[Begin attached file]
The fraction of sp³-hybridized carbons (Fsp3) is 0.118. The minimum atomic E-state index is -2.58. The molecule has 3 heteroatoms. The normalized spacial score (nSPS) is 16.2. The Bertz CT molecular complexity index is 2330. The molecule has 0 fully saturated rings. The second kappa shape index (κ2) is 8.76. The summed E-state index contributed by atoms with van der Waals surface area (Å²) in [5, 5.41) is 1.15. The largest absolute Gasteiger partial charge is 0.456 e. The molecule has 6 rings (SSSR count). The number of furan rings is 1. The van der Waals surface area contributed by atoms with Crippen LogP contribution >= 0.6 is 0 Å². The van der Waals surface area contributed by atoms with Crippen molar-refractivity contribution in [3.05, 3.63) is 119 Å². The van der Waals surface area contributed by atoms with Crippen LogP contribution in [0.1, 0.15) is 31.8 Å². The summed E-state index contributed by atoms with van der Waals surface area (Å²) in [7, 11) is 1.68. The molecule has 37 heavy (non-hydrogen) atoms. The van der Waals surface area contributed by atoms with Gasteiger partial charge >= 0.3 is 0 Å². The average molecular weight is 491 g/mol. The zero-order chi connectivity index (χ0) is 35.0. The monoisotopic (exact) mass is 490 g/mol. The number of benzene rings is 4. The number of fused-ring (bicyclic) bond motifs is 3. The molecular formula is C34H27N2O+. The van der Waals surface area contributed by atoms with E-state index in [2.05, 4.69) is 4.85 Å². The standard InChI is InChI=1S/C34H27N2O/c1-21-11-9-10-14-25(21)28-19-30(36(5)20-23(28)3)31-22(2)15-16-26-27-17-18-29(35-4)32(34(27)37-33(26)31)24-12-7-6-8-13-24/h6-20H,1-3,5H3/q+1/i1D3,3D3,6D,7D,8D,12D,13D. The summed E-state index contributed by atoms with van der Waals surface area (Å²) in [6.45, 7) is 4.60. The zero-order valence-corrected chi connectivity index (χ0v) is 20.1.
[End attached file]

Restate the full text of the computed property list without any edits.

The fraction of sp³-hybridized carbons (Fsp3) is 0.118. The minimum atomic E-state index is -2.58. The molecule has 3 heteroatoms. The normalized spacial score (nSPS) is 16.2. The Bertz CT molecular complexity index is 2330. The molecule has 0 fully saturated rings. The second kappa shape index (κ2) is 8.76. The summed E-state index contributed by atoms with van der Waals surface area (Å²) in [5, 5.41) is 1.15. The largest absolute Gasteiger partial charge is 0.456 e. The molecule has 6 rings (SSSR count). The number of furan rings is 1. The van der Waals surface area contributed by atoms with Crippen LogP contribution >= 0.6 is 0 Å². The van der Waals surface area contributed by atoms with Crippen molar-refractivity contribution in [3.05, 3.63) is 119 Å². The van der Waals surface area contributed by atoms with Crippen LogP contribution in [0.1, 0.15) is 31.8 Å². The summed E-state index contributed by atoms with van der Waals surface area (Å²) in [7, 11) is 1.68. The molecule has 37 heavy (non-hydrogen) atoms. The van der Waals surface area contributed by atoms with Gasteiger partial charge >= 0.3 is 0 Å². The average molecular weight is 491 g/mol. The zero-order chi connectivity index (χ0) is 35.0. The monoisotopic (exact) mass is 490 g/mol. The number of benzene rings is 4. The number of fused-ring (bicyclic) bond motifs is 3. The molecular formula is C34H27N2O+. The van der Waals surface area contributed by atoms with E-state index in [2.05, 4.69) is 4.85 Å². The standard InChI is InChI=1S/C34H27N2O/c1-21-11-9-10-14-25(21)28-19-30(36(5)20-23(28)3)31-22(2)15-16-26-27-17-18-29(35-4)32(34(27)37-33(26)31)24-12-7-6-8-13-24/h6-20H,1-3,5H3/q+1/i1D3,3D3,6D,7D,8D,12D,13D. The summed E-state index contributed by atoms with van der Waals surface area (Å²) in [6.45, 7) is 4.60. The zero-order valence-corrected chi connectivity index (χ0v) is 20.1.